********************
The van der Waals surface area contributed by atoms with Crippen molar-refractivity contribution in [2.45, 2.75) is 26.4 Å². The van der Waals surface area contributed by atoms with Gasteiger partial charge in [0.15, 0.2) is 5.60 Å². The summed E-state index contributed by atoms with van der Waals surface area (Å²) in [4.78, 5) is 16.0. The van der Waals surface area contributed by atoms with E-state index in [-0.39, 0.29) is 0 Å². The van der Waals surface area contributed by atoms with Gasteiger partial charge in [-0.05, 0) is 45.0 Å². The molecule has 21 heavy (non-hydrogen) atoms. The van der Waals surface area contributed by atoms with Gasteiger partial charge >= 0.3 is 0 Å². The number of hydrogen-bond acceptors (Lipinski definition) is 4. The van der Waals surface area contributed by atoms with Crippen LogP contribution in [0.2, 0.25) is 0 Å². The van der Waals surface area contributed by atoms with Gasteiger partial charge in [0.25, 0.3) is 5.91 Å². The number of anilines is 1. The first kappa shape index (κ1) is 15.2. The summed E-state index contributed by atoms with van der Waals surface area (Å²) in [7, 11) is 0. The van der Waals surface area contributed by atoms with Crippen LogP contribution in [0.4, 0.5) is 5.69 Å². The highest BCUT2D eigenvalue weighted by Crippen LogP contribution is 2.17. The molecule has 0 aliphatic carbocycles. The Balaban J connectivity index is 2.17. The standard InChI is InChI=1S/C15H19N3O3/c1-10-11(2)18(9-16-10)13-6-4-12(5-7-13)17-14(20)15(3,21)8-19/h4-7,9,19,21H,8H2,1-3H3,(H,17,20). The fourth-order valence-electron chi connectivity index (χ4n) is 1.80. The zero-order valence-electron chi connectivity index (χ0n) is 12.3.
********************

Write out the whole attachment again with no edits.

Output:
The van der Waals surface area contributed by atoms with Crippen molar-refractivity contribution in [2.45, 2.75) is 26.4 Å². The van der Waals surface area contributed by atoms with Gasteiger partial charge in [0.15, 0.2) is 5.60 Å². The summed E-state index contributed by atoms with van der Waals surface area (Å²) in [4.78, 5) is 16.0. The van der Waals surface area contributed by atoms with E-state index in [-0.39, 0.29) is 0 Å². The van der Waals surface area contributed by atoms with Gasteiger partial charge in [-0.05, 0) is 45.0 Å². The molecule has 21 heavy (non-hydrogen) atoms. The van der Waals surface area contributed by atoms with Gasteiger partial charge >= 0.3 is 0 Å². The number of hydrogen-bond acceptors (Lipinski definition) is 4. The van der Waals surface area contributed by atoms with Crippen LogP contribution in [0.2, 0.25) is 0 Å². The van der Waals surface area contributed by atoms with Gasteiger partial charge in [0.25, 0.3) is 5.91 Å². The number of anilines is 1. The first kappa shape index (κ1) is 15.2. The summed E-state index contributed by atoms with van der Waals surface area (Å²) in [7, 11) is 0. The van der Waals surface area contributed by atoms with Crippen LogP contribution in [0.4, 0.5) is 5.69 Å². The highest BCUT2D eigenvalue weighted by Crippen LogP contribution is 2.17. The molecule has 0 aliphatic carbocycles. The Balaban J connectivity index is 2.17. The standard InChI is InChI=1S/C15H19N3O3/c1-10-11(2)18(9-16-10)13-6-4-12(5-7-13)17-14(20)15(3,21)8-19/h4-7,9,19,21H,8H2,1-3H3,(H,17,20). The fourth-order valence-electron chi connectivity index (χ4n) is 1.80. The zero-order valence-electron chi connectivity index (χ0n) is 12.3.